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Bowler shares vision as
new school year looms

 

By Monroe Roark
Times Correspondent
 

  While a new school year is getting started for more than 40,000 students in the Henry County School System’s 50-plus schools, officials are looking at long-term improvements that they hope will benefit students for years to come.

  Superintendent Rodney Bowler, who began his tenure in the district’s top administrative office April 1, spent some time Saturday morning at Henry County Commissioner Bruce Holmes’ monthly town hall meeting and was pleased with the reception he got from the 60 or so in attendance as he laid out the school system’s 2020 Vision, which reflects where he hopes it will be six years from now.

  “Our mission is to ensure success for each student,” Bowler said Monday as he recounted the plans he shared at that gathering. “We are focused pretty clearly on what the word ‘each’ means and we’ve identified that we have to know who our students are. Between now and 2020, each of our schools will further develop and define what we’re doing to meet our mission.”

  The multi-faceted plan includes a growing emphasis on personalized learning, Bowler said.

  “We are working on a learning profile tool so that teachers can have access to information about the students they are serving. That profile will continue to grow on an annual basis and we will just add information to it.”

  The superintendent added that more emphasis is being placed on competency-based learning and giving students more flexibility amid the structure of the typical day, so they can master what they are learning.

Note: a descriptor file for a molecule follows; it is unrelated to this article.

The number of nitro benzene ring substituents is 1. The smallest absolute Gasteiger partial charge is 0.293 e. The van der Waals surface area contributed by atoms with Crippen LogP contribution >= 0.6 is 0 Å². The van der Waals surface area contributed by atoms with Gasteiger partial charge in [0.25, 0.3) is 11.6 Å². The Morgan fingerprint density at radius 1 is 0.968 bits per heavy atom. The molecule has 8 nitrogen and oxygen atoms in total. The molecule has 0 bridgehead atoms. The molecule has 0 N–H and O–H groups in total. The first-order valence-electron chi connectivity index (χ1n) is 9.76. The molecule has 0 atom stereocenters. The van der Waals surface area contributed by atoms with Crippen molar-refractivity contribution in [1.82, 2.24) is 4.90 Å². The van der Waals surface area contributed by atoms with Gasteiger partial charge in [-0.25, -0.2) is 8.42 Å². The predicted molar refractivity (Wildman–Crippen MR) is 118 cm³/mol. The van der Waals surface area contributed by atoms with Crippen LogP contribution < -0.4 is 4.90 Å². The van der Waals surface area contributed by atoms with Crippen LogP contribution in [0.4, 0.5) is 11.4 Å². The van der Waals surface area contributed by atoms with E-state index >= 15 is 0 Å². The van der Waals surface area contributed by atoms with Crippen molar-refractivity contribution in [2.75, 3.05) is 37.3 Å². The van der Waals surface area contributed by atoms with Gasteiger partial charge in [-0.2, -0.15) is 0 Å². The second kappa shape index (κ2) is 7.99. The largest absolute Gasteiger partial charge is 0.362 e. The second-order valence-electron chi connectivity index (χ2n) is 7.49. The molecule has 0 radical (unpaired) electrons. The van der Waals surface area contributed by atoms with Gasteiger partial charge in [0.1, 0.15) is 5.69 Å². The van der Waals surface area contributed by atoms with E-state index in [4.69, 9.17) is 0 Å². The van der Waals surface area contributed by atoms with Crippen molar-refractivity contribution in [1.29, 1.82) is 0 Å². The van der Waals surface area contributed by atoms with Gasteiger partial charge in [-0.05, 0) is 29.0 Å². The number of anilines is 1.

“It doesn’t always happen within a semester grading period,” he said. “For some it takes more time, and for others it takes less.”

  As society is changing constantly and with it the demands for success in the workplace, school system officials are trying to make learning more relevant for students, whether it be through project-based learning, internships or any other experiences that can add a real-world flavor to an academic subject.

  “We are focusing very strongly on 21st-century skills, making sure our classrooms build on strong communication and cooperation skills, creative thinking, critical thinking, and incorporating that into whatever they are doing on a daily basis,” said Bowler. “The goal is for each of our students to be college-ready or career-ready when they graduate.”

  Of course, that absolutely cannot happen in 2014 without technology, and Bowler added that the district is working to give students more technological access so they can take advantage of learning opportunities inside as well as outside the classroom.

  Enrollment in Impact Academy, the school system’s online program for grades 6-12, is skyrocketing according to Bowler, as is participation in the Academy for Advanced Studies, located adjacent to Henry County High School, where students in grades 9-12 can choose from specialized classes in dozens of career pathways that may not be offered at their respective schools.

  “We are just trying to provide more and more options for students so they can engage in learning about things they find relevant to them,” said Bowler. “To be able to take classes at the Academy for Advanced Studies or through Impact Academy and still be attached to the school in your district is just a great thing for these kids. The students who are availing themselves of that are the right students, and they are seeing it as a solution that they really feel powerful about.”

  Pre-planning for teachers began Monday, but last week was the traditional orientation period for new employees and Bowler was very encouraged by what he saw.

More than 420 new educators took part, a number that reflects the renewed growth in the school system after enrollment plateaued for a few years.

  “We spent all week with them, sharing with them where we are heading as a district and how we will be giving them the tools they need to be successful in the classroom,” said Bowler.

  “The exciting thing is that all of them were hired through the lens of what we are looking to do in the future, so we know they are committed to being successful in that work. It was a great week.”

 

 

©Henry County Times, Inc.